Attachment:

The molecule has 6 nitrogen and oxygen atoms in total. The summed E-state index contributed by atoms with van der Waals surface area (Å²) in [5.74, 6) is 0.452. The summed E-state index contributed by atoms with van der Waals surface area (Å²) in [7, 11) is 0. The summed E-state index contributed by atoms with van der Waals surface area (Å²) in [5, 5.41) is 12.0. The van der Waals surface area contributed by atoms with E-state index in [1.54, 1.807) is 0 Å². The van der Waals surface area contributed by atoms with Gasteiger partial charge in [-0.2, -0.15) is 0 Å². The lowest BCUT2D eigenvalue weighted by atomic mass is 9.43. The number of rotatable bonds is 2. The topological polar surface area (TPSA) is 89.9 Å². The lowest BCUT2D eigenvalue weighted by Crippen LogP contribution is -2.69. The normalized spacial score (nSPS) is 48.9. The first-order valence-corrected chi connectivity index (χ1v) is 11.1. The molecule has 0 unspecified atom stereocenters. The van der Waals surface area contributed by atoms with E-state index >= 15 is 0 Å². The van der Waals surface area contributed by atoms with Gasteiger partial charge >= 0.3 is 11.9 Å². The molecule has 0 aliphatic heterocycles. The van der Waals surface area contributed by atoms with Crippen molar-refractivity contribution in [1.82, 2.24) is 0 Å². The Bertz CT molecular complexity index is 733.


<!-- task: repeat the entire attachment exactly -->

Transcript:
The molecule has 6 nitrogen and oxygen atoms in total. The summed E-state index contributed by atoms with van der Waals surface area (Å²) in [5.74, 6) is 0.452. The summed E-state index contributed by atoms with van der Waals surface area (Å²) in [7, 11) is 0. The summed E-state index contributed by atoms with van der Waals surface area (Å²) in [5, 5.41) is 12.0. The van der Waals surface area contributed by atoms with E-state index in [1.54, 1.807) is 0 Å². The van der Waals surface area contributed by atoms with Gasteiger partial charge in [-0.2, -0.15) is 0 Å². The lowest BCUT2D eigenvalue weighted by atomic mass is 9.43. The number of rotatable bonds is 2. The topological polar surface area (TPSA) is 89.9 Å². The lowest BCUT2D eigenvalue weighted by Crippen LogP contribution is -2.69. The normalized spacial score (nSPS) is 48.9. The first-order valence-corrected chi connectivity index (χ1v) is 11.1. The molecule has 0 unspecified atom stereocenters. The van der Waals surface area contributed by atoms with E-state index >= 15 is 0 Å². The van der Waals surface area contributed by atoms with Gasteiger partial charge >= 0.3 is 11.9 Å². The molecule has 0 aliphatic heterocycles. The van der Waals surface area contributed by atoms with Crippen molar-refractivity contribution in [1.82, 2.24) is 0 Å². The Bertz CT molecular complexity index is 733.